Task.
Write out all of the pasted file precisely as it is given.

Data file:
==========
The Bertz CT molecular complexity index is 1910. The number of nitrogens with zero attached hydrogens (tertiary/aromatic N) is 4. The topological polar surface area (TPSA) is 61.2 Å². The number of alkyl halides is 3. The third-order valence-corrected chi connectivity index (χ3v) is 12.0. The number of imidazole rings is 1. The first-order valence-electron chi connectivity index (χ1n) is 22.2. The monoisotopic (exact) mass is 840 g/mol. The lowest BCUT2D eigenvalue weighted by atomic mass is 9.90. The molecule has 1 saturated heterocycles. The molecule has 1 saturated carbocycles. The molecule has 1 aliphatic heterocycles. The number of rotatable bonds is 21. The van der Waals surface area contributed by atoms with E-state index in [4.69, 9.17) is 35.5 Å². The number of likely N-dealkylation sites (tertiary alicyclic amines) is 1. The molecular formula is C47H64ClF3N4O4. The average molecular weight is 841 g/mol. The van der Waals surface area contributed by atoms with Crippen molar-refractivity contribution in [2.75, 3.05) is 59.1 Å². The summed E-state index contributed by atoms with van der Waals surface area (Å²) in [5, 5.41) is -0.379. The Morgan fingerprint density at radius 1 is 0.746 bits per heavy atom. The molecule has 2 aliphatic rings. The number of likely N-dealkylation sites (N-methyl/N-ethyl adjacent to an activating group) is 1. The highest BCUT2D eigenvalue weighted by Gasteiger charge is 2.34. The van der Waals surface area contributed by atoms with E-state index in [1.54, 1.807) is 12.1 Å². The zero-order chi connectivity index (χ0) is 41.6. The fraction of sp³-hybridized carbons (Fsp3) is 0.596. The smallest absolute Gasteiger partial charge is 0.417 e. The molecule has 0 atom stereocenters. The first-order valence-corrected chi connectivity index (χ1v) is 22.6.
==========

The Bertz CT molecular complexity index is 1910. The number of nitrogens with zero attached hydrogens (tertiary/aromatic N) is 4. The topological polar surface area (TPSA) is 61.2 Å². The number of alkyl halides is 3. The third-order valence-corrected chi connectivity index (χ3v) is 12.0. The number of imidazole rings is 1. The first-order valence-electron chi connectivity index (χ1n) is 22.2. The monoisotopic (exact) mass is 840 g/mol. The lowest BCUT2D eigenvalue weighted by atomic mass is 9.90. The molecule has 1 saturated heterocycles. The molecule has 1 saturated carbocycles. The molecule has 1 aliphatic heterocycles. The number of rotatable bonds is 21. The van der Waals surface area contributed by atoms with E-state index in [4.69, 9.17) is 35.5 Å². The number of likely N-dealkylation sites (tertiary alicyclic amines) is 1. The molecular formula is C47H64ClF3N4O4. The average molecular weight is 841 g/mol. The van der Waals surface area contributed by atoms with Crippen molar-refractivity contribution in [2.75, 3.05) is 59.1 Å². The summed E-state index contributed by atoms with van der Waals surface area (Å²) in [5, 5.41) is -0.379. The Morgan fingerprint density at radius 1 is 0.746 bits per heavy atom. The molecule has 2 aliphatic rings. The number of likely N-dealkylation sites (N-methyl/N-ethyl adjacent to an activating group) is 1. The highest BCUT2D eigenvalue weighted by Gasteiger charge is 2.34. The van der Waals surface area contributed by atoms with E-state index in [1.54, 1.807) is 12.1 Å². The zero-order chi connectivity index (χ0) is 41.6. The fraction of sp³-hybridized carbons (Fsp3) is 0.596. The smallest absolute Gasteiger partial charge is 0.417 e. The molecule has 0 atom stereocenters. The first-order valence-corrected chi connectivity index (χ1v) is 22.6.